Ford takes a Spin at scooter sharing with $100M buyout

[Update: Axios has updated its report with more sources saying the deal could see Ford spending close to $100M to buy Spin, while another report from the NYT says Ford will invest another $100M into the company. Ford has also issued an official statement on the buyout.]

This week we heard that Lime is reportedly moving beyond electric scooters and may want to offer small electric car rentals. Now, a major auto manufacturer is jumping into the electric scooter share market. Ford has reportedly signed a deal to buy the scooter startup, Spin for a paltry sum…

As reported by Axios today, multiple sources initially said that the purchase price could be around $40 million, but it is now said to be $100M. That could prove to be a good deal for both Ford and Spin.

As noted by Electrek’s Micah Toll, with Spin standing little chance to catch up to Bird and Lime, taking the deal with Ford is likely a smart move. For Ford, picking up Spin and getting its foot into the electric scooter market for potentially as little as $100 million could be a bargain. Bird is believed to be valued as high as $2 billion. Meanwhile, Uber previously purchased Jump to rollout electric scooters and bikes in a deal thought to be worth around $100 million.

Ford shared an official statement in a blog post on Medium:

By combining our strength in automotive research and development with our commitment to connected and autonomous vehicles and our emerging software business, we are expanding our portfolio of scalable mobility solutions intended to provide a seamless transportation experience for the modern consumer.

Spin adds an exciting new offering to Ford’s mobility portfolio as we try to help our customers get places more easily, more quickly and less expensively. Using a Spin electric scooter costs $1 to rent and 15 cents per minute. Affordability, combined with ease of use and electrified power, also means scooters can help tackle challenges such as traffic congestion, parking availability and pollution. This presents a significant opportunity as research shows nearly half of all trips made in the U.S. are 3 miles or less, according to “The Micro-Mobility Revolution,” a report by Populus.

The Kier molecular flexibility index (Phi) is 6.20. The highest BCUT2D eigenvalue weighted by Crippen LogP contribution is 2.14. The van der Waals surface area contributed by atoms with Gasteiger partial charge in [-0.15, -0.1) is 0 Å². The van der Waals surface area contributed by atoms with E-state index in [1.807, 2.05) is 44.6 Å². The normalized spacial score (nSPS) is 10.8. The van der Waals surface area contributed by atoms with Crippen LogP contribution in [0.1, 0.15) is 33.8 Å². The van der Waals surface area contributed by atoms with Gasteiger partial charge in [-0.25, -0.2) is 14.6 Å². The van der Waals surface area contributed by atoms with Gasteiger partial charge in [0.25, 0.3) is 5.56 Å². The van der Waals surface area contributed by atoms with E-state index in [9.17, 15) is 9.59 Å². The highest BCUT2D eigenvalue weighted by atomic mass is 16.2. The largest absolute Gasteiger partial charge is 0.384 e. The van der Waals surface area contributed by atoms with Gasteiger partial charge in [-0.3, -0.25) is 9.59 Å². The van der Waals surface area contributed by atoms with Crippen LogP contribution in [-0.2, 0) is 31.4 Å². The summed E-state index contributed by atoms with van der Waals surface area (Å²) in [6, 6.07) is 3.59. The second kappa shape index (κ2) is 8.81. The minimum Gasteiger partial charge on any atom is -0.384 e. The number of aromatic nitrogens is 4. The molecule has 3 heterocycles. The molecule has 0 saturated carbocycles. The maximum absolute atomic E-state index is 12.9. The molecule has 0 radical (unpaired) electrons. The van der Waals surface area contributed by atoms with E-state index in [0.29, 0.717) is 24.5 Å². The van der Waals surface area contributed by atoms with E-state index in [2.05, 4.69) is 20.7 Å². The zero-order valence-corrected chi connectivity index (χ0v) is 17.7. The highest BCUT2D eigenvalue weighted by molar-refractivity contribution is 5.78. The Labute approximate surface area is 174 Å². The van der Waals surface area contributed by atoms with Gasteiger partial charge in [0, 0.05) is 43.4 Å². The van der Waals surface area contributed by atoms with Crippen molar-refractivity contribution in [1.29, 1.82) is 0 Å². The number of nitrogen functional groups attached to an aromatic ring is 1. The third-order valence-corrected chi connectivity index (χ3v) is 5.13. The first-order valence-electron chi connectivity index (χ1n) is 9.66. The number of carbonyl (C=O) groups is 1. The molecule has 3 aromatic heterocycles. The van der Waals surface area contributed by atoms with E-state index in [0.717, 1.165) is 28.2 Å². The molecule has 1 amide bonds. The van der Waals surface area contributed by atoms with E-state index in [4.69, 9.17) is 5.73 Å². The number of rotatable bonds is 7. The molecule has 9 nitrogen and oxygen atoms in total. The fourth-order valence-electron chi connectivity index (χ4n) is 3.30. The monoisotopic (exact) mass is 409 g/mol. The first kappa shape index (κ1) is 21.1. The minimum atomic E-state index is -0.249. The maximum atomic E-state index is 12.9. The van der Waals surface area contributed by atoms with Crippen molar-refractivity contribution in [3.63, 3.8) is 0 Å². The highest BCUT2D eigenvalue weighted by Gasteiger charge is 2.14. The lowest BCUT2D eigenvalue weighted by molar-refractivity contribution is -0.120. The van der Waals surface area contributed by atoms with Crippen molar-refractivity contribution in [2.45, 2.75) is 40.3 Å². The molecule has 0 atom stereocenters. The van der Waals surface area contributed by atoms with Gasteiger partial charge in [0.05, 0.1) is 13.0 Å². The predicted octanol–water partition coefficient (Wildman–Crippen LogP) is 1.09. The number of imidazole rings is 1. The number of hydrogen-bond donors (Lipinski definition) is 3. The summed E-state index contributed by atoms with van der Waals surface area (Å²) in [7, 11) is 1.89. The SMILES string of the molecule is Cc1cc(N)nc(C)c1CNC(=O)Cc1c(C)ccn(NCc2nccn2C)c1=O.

Ford’s competition

Uber shared in September that it expects more than half of its rides to be on electric scooters and bikes in ten years. No doubt, the rest of the personal EV industry believes the potential for growth is huge as US auto giant Ford jumps in the game with Spin.

It no longer seems to be enough to be either an auto sharing or scooter sharing company. You need to have both options to play in the future economy.

In related news, we just heard today that former Tesla and Apple executive, Liam O’Connor has been hired by Lyft to lead its e-bike and e-scooter sharing programs.

Here’s a recap of the whirlwind evolution in the personal EV space over the last few years:

This is fascinating. The tech-mobility companies are duking it out for your transportation dollars. Just look at what has happened over the last few years:

Uber rolled out ride-sharing.

Lyft copied Uber.

Bird created electric scooter sharing.

Lime copied Bird.

A dozen other companies copied both of them.

ZipCar wanted in on bicycle sharing so they added rentable bikes as well.

Uber wanted in on the e-bike and e-scooter sharing action so they bought Jump.

Lyft copied them and rolled out their own electric scooter sharing.

Lime didn’t like the ride-sharing companies horning in on scooters, so now they’re horning in on cars with their own Lime electric cars.

And on it goes. Where does it stop? Nobody knows!

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Avatar for Michael Potuck Michael Potuck

Michael is an editor for Electrek and the 9to5 network. You’ll find most of his writing on 9to5Mac where he covers news, reviews, how-tos, and more.